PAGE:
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6. Review your portfolio of investments every two to four months. Share prices can swing wildly so don’t check too often if you can’t handle the emotional roller-coaster, check your portfolio every four months instead of two. It’s hard not to check on your shares I’ll readily admit, but it’s critical that you not get in and out of stock positions over and over. Even using a discount broker, if you churn your own portfolio enough, you’ll lose your shirt in commissions.

What should you check for?

  • That the company is doing well financially (more on that in a future posting)
  • That the company’s sales are steadily increasing
  • That the company’s executive management team is behaving well (Google them all)
  • That the dividend outlook is favorable

What should you do if the company appears shaky? First double check everything. You don’t want to allow yourself to make an emotional decision based on incorrect information. Then evaluate if the conditions causing you concern are temporary or permanent, if the company has made some expenditures that will benefit you in the future, or if the company is in for a long period of decline and your dividend payments and capital appreciation could suffer as a result.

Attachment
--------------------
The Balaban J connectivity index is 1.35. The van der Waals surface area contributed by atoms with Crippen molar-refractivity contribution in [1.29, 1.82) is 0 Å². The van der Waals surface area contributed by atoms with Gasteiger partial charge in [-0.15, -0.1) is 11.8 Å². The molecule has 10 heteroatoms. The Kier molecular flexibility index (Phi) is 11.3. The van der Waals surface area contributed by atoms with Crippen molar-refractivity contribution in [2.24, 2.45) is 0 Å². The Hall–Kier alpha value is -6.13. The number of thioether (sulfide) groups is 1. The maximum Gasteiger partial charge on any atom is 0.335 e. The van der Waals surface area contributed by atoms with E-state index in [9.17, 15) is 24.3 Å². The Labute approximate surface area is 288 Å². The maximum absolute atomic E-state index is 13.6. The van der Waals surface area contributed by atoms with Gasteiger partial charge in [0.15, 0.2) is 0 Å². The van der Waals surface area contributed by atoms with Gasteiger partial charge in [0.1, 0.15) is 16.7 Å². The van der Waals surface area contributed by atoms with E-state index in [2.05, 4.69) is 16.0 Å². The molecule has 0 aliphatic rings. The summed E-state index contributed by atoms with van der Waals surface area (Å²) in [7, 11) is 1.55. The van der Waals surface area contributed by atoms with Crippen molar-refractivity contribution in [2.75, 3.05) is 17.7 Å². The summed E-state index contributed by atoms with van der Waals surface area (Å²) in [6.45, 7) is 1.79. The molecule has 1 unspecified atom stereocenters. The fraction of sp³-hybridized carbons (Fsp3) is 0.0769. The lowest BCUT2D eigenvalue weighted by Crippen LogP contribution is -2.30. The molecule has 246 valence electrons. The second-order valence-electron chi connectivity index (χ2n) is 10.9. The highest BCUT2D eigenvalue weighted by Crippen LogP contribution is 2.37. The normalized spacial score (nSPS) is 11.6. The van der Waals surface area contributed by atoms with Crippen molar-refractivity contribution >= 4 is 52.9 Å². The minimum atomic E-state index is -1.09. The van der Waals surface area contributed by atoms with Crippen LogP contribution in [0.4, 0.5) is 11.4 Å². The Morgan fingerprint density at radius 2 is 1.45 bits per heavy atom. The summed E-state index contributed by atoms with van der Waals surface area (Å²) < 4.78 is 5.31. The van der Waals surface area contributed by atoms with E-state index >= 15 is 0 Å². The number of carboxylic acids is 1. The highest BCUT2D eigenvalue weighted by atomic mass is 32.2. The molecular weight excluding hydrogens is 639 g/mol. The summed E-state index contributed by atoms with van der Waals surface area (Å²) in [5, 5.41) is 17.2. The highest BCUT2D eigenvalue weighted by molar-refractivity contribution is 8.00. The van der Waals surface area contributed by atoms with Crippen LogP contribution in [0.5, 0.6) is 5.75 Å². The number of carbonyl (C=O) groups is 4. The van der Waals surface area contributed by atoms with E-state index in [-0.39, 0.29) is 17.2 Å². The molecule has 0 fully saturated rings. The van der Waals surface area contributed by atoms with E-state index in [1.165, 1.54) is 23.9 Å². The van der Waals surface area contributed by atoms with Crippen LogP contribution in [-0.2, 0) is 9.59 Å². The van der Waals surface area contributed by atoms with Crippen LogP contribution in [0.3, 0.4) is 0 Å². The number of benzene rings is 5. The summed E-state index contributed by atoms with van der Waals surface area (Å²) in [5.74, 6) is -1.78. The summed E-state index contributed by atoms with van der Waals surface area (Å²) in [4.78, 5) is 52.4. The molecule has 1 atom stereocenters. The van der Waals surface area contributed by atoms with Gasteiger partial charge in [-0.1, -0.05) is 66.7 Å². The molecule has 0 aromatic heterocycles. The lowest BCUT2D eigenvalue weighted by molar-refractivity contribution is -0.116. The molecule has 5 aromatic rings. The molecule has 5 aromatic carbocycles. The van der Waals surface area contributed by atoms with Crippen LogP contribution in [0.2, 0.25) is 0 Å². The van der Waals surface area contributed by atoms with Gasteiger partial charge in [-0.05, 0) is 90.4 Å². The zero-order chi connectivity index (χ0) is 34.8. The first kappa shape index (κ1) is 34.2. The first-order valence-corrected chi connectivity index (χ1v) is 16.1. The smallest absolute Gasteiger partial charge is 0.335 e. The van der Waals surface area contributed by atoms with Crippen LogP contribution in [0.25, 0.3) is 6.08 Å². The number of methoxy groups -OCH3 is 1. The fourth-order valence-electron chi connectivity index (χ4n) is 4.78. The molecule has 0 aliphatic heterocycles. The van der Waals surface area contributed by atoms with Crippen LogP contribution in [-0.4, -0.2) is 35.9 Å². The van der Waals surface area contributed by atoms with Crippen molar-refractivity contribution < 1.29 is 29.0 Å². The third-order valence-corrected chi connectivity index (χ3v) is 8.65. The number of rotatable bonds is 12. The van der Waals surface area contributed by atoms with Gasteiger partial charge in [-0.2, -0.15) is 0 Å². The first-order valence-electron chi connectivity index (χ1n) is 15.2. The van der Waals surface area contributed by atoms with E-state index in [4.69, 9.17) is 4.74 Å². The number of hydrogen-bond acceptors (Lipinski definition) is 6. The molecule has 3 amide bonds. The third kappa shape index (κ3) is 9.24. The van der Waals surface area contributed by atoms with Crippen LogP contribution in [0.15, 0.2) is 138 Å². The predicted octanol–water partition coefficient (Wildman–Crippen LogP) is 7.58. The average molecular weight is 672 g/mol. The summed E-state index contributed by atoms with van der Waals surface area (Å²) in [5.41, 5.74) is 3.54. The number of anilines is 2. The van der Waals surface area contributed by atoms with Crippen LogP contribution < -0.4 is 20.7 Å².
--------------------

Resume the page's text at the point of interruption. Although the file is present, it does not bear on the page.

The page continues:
Increase your investments as your income increases

As your income increases from raises or bonuses at work, invest at least 50% of the after-tax increase. It isn’t easy. I know, but it’s critical to building your portfolio into a money-producing machine that will support you long term.

About the author

Ron Haynes has written 1000 articles on The Wisdom Journal.

The founder and editor of The Wisdom Journal in 2007, Ron has worked in banking, distribution, retail, and upper management for companies ranging in size from small startups to multi-billion dollar corporations. He graduated Suma Cum Laude from a top MBA program and currently is a Human Resources and Management consultant, helping companies know how employees will behave in varying situations and what motivates them to action, assisting firms in identifying top talent, and coaching managers and employees on how to better communicate and make the workplace MUCH more enjoyable. If you'd like help in these areas, contact Ron using the contact form at the top of this page or at 870-761-7881.

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Money Beagle

I was wondering what a good threshold was to make another purchase. You could speed up the $1,000 threshold by adding some funds here as you are able to set aside money for additional investing. It definitely would add up!

Cherleen @ My Personal Finance Journey

When I started with my dividend portfolio, I started with $5000. People should now be more convinced to invest on stocks as there are options with lower amount.